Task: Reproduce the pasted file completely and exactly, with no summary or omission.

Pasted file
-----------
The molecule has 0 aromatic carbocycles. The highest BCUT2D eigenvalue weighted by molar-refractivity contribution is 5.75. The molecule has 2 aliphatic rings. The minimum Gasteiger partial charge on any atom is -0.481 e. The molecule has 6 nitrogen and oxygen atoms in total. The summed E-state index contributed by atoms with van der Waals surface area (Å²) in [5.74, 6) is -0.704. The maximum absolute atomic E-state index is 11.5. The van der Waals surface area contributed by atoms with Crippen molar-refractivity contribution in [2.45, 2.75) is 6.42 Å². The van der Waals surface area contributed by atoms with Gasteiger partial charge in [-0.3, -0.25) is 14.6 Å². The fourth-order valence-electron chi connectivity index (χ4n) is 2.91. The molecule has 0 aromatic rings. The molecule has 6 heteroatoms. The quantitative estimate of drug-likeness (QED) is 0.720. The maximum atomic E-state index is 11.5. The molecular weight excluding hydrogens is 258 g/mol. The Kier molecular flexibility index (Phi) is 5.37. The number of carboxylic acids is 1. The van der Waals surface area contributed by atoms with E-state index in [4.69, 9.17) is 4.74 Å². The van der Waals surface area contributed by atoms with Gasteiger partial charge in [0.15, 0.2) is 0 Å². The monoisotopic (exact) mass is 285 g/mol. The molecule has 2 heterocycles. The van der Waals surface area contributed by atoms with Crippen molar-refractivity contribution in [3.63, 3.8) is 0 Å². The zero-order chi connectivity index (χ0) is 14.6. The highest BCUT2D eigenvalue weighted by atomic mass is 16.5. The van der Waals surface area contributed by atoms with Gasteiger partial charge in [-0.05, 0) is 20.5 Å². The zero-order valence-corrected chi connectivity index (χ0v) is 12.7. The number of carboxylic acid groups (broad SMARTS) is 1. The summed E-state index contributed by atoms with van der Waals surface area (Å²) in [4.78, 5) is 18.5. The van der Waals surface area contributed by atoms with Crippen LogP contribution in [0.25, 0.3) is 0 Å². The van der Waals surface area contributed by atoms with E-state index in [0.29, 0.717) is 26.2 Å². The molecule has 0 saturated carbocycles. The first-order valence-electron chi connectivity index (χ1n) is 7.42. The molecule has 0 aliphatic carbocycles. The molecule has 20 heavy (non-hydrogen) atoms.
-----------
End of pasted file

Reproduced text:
The molecule has 0 aromatic carbocycles. The highest BCUT2D eigenvalue weighted by molar-refractivity contribution is 5.75. The molecule has 2 aliphatic rings. The minimum Gasteiger partial charge on any atom is -0.481 e. The molecule has 6 nitrogen and oxygen atoms in total. The summed E-state index contributed by atoms with van der Waals surface area (Å²) in [5.74, 6) is -0.704. The maximum absolute atomic E-state index is 11.5. The van der Waals surface area contributed by atoms with Crippen molar-refractivity contribution in [2.45, 2.75) is 6.42 Å². The van der Waals surface area contributed by atoms with Gasteiger partial charge in [-0.3, -0.25) is 14.6 Å². The fourth-order valence-electron chi connectivity index (χ4n) is 2.91. The molecule has 0 aromatic rings. The molecule has 6 heteroatoms. The quantitative estimate of drug-likeness (QED) is 0.720. The maximum atomic E-state index is 11.5. The molecular weight excluding hydrogens is 258 g/mol. The Kier molecular flexibility index (Phi) is 5.37. The number of carboxylic acids is 1. The van der Waals surface area contributed by atoms with E-state index in [4.69, 9.17) is 4.74 Å². The van der Waals surface area contributed by atoms with Gasteiger partial charge in [0.15, 0.2) is 0 Å². The monoisotopic (exact) mass is 285 g/mol. The molecule has 2 heterocycles. The van der Waals surface area contributed by atoms with Crippen molar-refractivity contribution in [3.63, 3.8) is 0 Å². The zero-order chi connectivity index (χ0) is 14.6. The highest BCUT2D eigenvalue weighted by atomic mass is 16.5. The van der Waals surface area contributed by atoms with Gasteiger partial charge in [-0.05, 0) is 20.5 Å². The zero-order valence-corrected chi connectivity index (χ0v) is 12.7. The number of carboxylic acid groups (broad SMARTS) is 1. The summed E-state index contributed by atoms with van der Waals surface area (Å²) in [4.78, 5) is 18.5. The van der Waals surface area contributed by atoms with Crippen LogP contribution in [0.25, 0.3) is 0 Å². The van der Waals surface area contributed by atoms with E-state index in [0.29, 0.717) is 26.2 Å². The molecule has 0 saturated carbocycles. The first-order valence-electron chi connectivity index (χ1n) is 7.42. The molecule has 0 aliphatic carbocycles. The molecule has 20 heavy (non-hydrogen) atoms.